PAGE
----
LONDON — I love the Olympics. Always have. Mostly because it was a big part of my dad's master plan. Immigrate to America where we'd have access to proper training, nutrition and, most of all, competition. Train me to fight.
Represent the U.S. in the Olympics. Turn pro. Become the heavyweight champion of the world. Live happily ever after.
Dad's plan was that simple. He's neither a complicated nor an educated man.
But he was laser-focused on achieving it. We got as far as fighting in a pre-qualifying Olympic tournament that featured all five of the gold medalists in the '76 Montreal Games — bantamweight Leo Randolph from Washington state; welterweight Sugar Ray Leonard from Maryland; super middleweight Howard Davis from California; and two brothers from east St. Louis, Mo., who were Marines — Michael and Leon Spinks, the light and heavyweight champions.
I was only 14 and was eliminated early; Sugar Ray, four years my senior and only 18, won my division. Dad was disappointed but not discouraged; he pinned his hopes on Moscow 1980, accurately predicting Sugar Ray would turn pro after the Montreal Olympics and I'd have four years of national and international experience to dominate the welterweight or middleweight division.
By then I was running five miles every morning before school and sparring five nights a week under the tutelage of an old African-American trainer named Gene Lewis in a municipal gym under Rendezvous Park, the Oakland A's spring training home. Football sidetracked us when I started high school, but the seven years of boxing in musty gyms across the Southwest prepared me in a unique way for American football. I was never scared. Never intimidated. Never felt overmatched, even when I was. I was always supremely confident. Because of boxing.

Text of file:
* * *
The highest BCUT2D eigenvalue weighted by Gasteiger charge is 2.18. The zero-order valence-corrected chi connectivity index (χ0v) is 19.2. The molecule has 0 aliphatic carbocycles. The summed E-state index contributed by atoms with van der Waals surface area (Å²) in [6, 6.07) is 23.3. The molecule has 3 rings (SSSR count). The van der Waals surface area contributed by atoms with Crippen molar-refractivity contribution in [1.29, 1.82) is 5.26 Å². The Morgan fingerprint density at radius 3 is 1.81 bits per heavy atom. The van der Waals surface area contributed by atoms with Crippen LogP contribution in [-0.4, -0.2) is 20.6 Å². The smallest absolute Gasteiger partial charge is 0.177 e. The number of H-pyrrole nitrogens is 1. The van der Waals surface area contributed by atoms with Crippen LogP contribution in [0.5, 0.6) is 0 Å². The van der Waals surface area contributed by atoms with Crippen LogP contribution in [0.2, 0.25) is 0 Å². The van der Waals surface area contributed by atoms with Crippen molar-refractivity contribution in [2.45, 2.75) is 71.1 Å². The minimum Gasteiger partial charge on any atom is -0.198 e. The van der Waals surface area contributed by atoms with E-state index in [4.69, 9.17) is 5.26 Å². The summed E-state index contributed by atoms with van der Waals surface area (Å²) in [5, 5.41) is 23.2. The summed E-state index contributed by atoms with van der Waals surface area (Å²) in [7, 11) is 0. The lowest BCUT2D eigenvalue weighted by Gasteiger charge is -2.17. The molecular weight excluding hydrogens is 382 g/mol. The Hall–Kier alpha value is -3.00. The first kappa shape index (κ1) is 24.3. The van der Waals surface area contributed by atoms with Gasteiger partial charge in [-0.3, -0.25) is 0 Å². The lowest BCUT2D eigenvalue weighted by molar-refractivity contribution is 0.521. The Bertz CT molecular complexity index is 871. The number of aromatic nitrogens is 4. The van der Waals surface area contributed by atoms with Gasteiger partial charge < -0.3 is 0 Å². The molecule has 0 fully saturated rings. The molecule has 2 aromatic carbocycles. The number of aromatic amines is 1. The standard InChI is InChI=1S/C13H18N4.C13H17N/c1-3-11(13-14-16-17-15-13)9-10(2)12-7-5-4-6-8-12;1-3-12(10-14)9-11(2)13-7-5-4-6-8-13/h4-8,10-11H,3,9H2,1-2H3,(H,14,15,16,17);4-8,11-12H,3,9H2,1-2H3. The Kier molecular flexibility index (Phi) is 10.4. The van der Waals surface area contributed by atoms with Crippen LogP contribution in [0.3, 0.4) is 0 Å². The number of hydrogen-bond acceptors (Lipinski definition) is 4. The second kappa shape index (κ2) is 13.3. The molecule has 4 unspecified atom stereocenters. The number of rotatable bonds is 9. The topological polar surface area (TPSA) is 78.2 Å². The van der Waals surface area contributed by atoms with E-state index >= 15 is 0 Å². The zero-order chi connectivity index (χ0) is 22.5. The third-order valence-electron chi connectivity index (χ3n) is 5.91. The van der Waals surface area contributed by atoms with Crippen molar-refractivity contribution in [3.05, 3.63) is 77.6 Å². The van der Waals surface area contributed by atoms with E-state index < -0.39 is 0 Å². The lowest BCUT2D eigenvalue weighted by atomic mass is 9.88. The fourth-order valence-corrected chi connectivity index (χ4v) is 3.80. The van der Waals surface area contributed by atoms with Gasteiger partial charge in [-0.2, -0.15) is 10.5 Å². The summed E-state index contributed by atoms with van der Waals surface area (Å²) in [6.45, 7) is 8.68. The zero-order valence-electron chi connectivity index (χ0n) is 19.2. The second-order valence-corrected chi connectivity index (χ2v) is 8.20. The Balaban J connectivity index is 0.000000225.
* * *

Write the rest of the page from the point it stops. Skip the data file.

The 1972 Munich Games were the first Olympics I ever watched and the first after we arrived in America. Without training film, Dad insisted we watched every evening hoping we'd see boxing. The best fighter of the tournament was the Cuban heavyweight, Teofilo Stephenson, who looked eerily like a bigger and stronger Muhammad Ali. Stephenson dominated the U.S. heavyweight, Duane Bobick. Dad would point out strengths and weaknesses of each fighter, as we watched. Had Tonga had television, my father would've been their boxing analyst and would've been a good one. Dad's favorite fighter in the '72 Games wasn't Stephenson, whom he regarded as stiff and slow, but simply overpowered and overwhelmed opponents because of he was 6-foot-7. He loved welterweight Ray Seales from Tacoma, Wash., because he was technically sound.
I remember odd things about the '72 Games, like Russian weightlifter Vasily Alekseyev, who supposedly ate a 10-pound bag of potatoes and two dozen eggs every morning for breakfast and would be a staple for years on the iconic opening shots of ABC's Wide World of Sports. Also, the 100-meter champion wasn't an African-American, who typically dominated the sprints, but Russian sprinter Valery Borzov, who beat American Robert Taylor. Borzov also took gold in the 200 meters, beating American Larry Black. Of course in '72, no one was testing for performance-enhancing drugs and it's well-known now that the Eastern Bloc countries were already using PEDs.
The darling of '72 was yet another Russian, gymnast Olga Korbut, who was cute with her pigtails and gapped tooth.
The '72 Games also gave us Mark Spitz and the controversial call that cost the U.S. basketball team the gold and gifting it to the Russians. Philadelphia 76ers head coach Doug Collins was a guard on that team and told me this week that the team refused to accept the silver and to this day the medals are locked in a Swiss bank vault.
But Munich was dominated by the story of the Israeli athletes killed by terrorists in the most tragic event of the Modern Games. Once the Israelis were taken hostage, the Games were suspended but we still tuned in every night to watch Jim McKay in his yellow jacket with the ABC crest on the breast pocket updating us on the situation. It was simply riveting television.
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